WORKERS could be allowed paid leave to be with a dying relative in their final days if a new law is passed.
MPs from all parties are predicted to pass a law offering a daily payment of €47 for three weeks for people who take time off to look after a dying relative.
While workers are currently allowed to take time off, none of it is financed. In the case of workers in public and private sectors, the new law would allow the €47 as payment for what is termed congé de solidarité familiale (time off for family solidarity).
For other workers, like the self-employed who cannot take this type of time off, payments will be linked to a suspension of their commercial activity.
Two conditions must be met to secure the benefit. Firstly, a patient must be in an advanced or terminal phase of a “serious and incurable illness” (affection grave et incurable) as outlined in criteria in the 2005 law on terminal illness.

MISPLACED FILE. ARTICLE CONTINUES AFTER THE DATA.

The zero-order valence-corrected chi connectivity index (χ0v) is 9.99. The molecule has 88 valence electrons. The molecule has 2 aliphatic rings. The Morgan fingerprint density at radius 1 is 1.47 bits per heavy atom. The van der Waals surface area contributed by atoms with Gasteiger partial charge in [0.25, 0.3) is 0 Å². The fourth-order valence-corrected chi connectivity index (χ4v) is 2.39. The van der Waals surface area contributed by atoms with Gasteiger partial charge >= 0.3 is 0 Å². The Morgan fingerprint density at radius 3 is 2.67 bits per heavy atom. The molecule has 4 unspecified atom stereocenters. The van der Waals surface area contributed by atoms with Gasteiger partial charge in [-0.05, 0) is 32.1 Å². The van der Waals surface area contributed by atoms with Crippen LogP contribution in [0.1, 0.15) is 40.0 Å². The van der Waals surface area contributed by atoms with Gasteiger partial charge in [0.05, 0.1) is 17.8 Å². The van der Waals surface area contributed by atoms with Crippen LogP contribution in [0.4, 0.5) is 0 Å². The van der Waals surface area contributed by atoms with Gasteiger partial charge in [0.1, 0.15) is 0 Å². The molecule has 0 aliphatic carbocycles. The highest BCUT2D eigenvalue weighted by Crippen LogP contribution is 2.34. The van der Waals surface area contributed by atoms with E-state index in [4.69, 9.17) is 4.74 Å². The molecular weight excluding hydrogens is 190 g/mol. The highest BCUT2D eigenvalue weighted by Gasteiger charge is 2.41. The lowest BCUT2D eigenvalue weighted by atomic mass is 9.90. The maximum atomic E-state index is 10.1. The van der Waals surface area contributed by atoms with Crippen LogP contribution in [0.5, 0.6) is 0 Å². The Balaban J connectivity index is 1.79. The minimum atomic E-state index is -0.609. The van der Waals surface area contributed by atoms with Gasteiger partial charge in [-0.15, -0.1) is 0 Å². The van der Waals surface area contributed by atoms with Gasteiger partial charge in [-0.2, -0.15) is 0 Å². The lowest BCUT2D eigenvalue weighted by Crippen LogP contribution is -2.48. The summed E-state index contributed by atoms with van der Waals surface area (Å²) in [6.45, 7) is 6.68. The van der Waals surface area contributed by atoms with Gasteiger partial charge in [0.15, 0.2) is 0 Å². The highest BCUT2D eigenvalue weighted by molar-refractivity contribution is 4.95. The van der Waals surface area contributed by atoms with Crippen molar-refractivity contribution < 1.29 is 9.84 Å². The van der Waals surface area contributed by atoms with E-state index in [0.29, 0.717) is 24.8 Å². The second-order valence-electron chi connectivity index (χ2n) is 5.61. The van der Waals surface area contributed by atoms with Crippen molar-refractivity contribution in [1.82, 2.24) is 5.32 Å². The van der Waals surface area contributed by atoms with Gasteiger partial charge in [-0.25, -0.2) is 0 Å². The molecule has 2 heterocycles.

Secondly, the person must be related to the patient; either a parent or child, sibling or someone who shares a home with them.
Payment will stop the day after the death of the patient, if they die within three weeks, and it is only for one family member linked to the patient.
The cost of the scheme is estimated to be around €20 million for the 20,000 people likely to claim it per year.
A report claimed that part of the cost would be recuperated as employees are currently forced to get their doctor to sign them off work to be with a relative – a process that is more expensive for the state.
A similar type of payment is already in place in Paris, where it was brought in by the mairie.
Once voted by MPs in the National Assembly it will go before the Senate.